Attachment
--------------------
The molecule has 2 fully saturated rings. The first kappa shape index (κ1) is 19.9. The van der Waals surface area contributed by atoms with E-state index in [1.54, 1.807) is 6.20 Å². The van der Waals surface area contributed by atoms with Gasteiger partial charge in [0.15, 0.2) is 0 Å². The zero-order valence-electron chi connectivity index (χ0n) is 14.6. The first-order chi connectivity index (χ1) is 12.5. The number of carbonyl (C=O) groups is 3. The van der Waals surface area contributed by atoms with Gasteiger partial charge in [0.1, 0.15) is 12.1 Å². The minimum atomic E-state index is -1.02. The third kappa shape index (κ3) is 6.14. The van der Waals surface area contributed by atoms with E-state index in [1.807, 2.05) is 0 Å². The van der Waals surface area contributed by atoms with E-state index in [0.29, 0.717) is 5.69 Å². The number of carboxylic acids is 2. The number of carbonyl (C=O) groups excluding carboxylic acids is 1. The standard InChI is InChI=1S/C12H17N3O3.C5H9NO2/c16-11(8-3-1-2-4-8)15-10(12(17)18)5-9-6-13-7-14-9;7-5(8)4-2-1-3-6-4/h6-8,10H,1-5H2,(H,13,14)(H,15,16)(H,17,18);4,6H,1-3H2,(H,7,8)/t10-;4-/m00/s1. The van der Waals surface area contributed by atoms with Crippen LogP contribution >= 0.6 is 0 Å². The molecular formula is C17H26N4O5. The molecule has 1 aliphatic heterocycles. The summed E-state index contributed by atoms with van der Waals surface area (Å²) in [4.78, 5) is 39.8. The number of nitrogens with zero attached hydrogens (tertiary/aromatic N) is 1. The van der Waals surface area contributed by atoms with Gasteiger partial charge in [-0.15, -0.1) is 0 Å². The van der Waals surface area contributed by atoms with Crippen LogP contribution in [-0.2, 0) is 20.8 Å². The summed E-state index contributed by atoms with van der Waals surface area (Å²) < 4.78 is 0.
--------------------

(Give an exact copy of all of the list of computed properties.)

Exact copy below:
The molecule has 2 fully saturated rings. The first kappa shape index (κ1) is 19.9. The van der Waals surface area contributed by atoms with E-state index in [1.54, 1.807) is 6.20 Å². The van der Waals surface area contributed by atoms with Gasteiger partial charge in [0.15, 0.2) is 0 Å². The zero-order valence-electron chi connectivity index (χ0n) is 14.6. The first-order chi connectivity index (χ1) is 12.5. The number of carbonyl (C=O) groups is 3. The van der Waals surface area contributed by atoms with Gasteiger partial charge in [0.1, 0.15) is 12.1 Å². The minimum atomic E-state index is -1.02. The third kappa shape index (κ3) is 6.14. The van der Waals surface area contributed by atoms with E-state index in [1.807, 2.05) is 0 Å². The van der Waals surface area contributed by atoms with E-state index in [0.29, 0.717) is 5.69 Å². The number of carboxylic acids is 2. The number of carbonyl (C=O) groups excluding carboxylic acids is 1. The standard InChI is InChI=1S/C12H17N3O3.C5H9NO2/c16-11(8-3-1-2-4-8)15-10(12(17)18)5-9-6-13-7-14-9;7-5(8)4-2-1-3-6-4/h6-8,10H,1-5H2,(H,13,14)(H,15,16)(H,17,18);4,6H,1-3H2,(H,7,8)/t10-;4-/m00/s1. The van der Waals surface area contributed by atoms with Crippen LogP contribution >= 0.6 is 0 Å². The molecular formula is C17H26N4O5. The molecule has 1 aliphatic heterocycles. The summed E-state index contributed by atoms with van der Waals surface area (Å²) in [4.78, 5) is 39.8. The number of nitrogens with zero attached hydrogens (tertiary/aromatic N) is 1. The van der Waals surface area contributed by atoms with Gasteiger partial charge in [-0.15, -0.1) is 0 Å². The van der Waals surface area contributed by atoms with Crippen LogP contribution in [-0.2, 0) is 20.8 Å². The summed E-state index contributed by atoms with van der Waals surface area (Å²) < 4.78 is 0.